Hipocraphies or Hipster Geographies

Posted on Dec 8, 2013 in Web
Hipocraphies or Hipster Geographies

Project Premise:

Play on the Exhibitionist Impulses of Hipsters and make some Voyeuristic Geographies using their own Photos

Project Programming:

Php is going to play nice and tap:

  1. flickr api to do geographically bounded photo-searches and layer that with another retrieval of their geocoded information,
  2. open/establish a mySQL database to store those search terms, their key info for both a) <div>-based graphs in html/css and,
  3. b) write json formated inquiries to the server based on the original flicker info  (quicker recall and reload reading),
  4. use some very simple javascript customizations of mapbox/leaflet to then show geographic points and polaroid-esque popups,
  5. use _$Post in php to create dynamic forms and graphics based on user requests.

If you’re really curious here is the base code for download.

It’s not perfect. Hiccups include a awol array_merge between page 1 and 2 of api responses, some fighting between css style definitions, and a couple of different places where clearly I should clean it up by condensing things into functions.

So, go test it: http://www.specious-space.org/WEB/Hipocraphies.php

This the basic layout (yeh, a little long and slow from an UI/attention span perspective), but it works, see?!




some live screen grabs a la quicktime (run at full-screen):



and so on . . .

Process and Testing

Although this project slipped from one consumptive geography to another (‘food’ to ‘cultural’ and ‘lifestyle’ consumption), it’s been great as a demonstration of:

  • how much can be done with the fairly simple mySQl and api access techniques we’ve gleaned in class,
  • how far a touch of css goes,
  • how, well, enjoyable coding is a) after a week of solid soldering and b) when you actually have blocks of time suited perfectly to adhd/cereal-for-everymeal/classic ocd coding attention,
  • how, nice and easy it is to start working with code/basic languages that play well with others (don’t get me wrong processing, I love you, but I need to talk in languages that others can understand).

Ultimately, I think this was really the first week where I’ve been able to set aside the require time to play. After all, after a bit of reading up on the flickr api (which rocks, they are great with those demonstration queries) and an evening trying to stuff everything I’d gleaned into a database, I could’ve screamed in frustration. Because, at that point, both flickr and mySQL were getting super, super cranky with my huge amount of info passing… (still food at this point):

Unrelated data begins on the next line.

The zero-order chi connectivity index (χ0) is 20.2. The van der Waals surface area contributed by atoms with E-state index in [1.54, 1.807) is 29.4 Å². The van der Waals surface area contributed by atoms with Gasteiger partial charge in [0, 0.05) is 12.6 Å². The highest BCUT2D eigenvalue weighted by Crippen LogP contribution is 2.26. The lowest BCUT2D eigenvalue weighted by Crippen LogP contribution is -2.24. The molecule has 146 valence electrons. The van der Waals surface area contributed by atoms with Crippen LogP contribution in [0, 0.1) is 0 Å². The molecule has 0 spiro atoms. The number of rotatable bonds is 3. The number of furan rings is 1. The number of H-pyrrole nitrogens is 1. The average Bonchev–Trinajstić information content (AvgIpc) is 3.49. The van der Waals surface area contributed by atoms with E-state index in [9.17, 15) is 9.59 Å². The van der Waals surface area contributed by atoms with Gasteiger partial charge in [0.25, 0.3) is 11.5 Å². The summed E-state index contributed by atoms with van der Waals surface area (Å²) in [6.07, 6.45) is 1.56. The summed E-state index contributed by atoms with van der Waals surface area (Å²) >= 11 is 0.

And Saki (my poor beleaguered pcomp partner ) was understanding enough to let me ‘work through’ things while troubleshooting our mutual tangle of wires and arduino c++ communication issues. So, by Thursday, in advance of TNO, I’d been able to figure out direct json writing (I’d like to thank the academy and stackoverflow for that) in addition to just doing direct looping/json_encode to pass along as geoJson formatted files for mapbox. Just storing minimum search information through database mapper and mySQL kept my database from being totally f-ed. Plus this let me more or less add features incrementally without interfering with decent graphic output. (In fact, if I’d set the  #map division to an absolute position, I could ‘hide’ php errors behind it… great for presentation, merde for debugging.) Hence by TNO, I was getting:


Adrian, who was working on things ‘in the closet’ from the V&A api in London, suggested I play up the spectacle of it all. And, drumroll, the rest is history. It took a bit of time ‘command+f-ing’ my way through the leaflet.js documentation and mapbox examples (not as well documented as twitter, btw, but way clear than socrates). But, with trial and error, I figured out the tooltip polaroids effect and dynamic looping of mySQL results/$_Post options Friday. Leaving a bit of time for documentation and css stylin’.

As the page says (on mySQL database connection) “This is (on successful table save) Happening. . .”

Granted it’s fluff, but it’s half a step away from more complex crunching of the found data. A nice proof of concept exercise.  So go search out grrls with fringe, nyc urbanites with axes, and see what you get!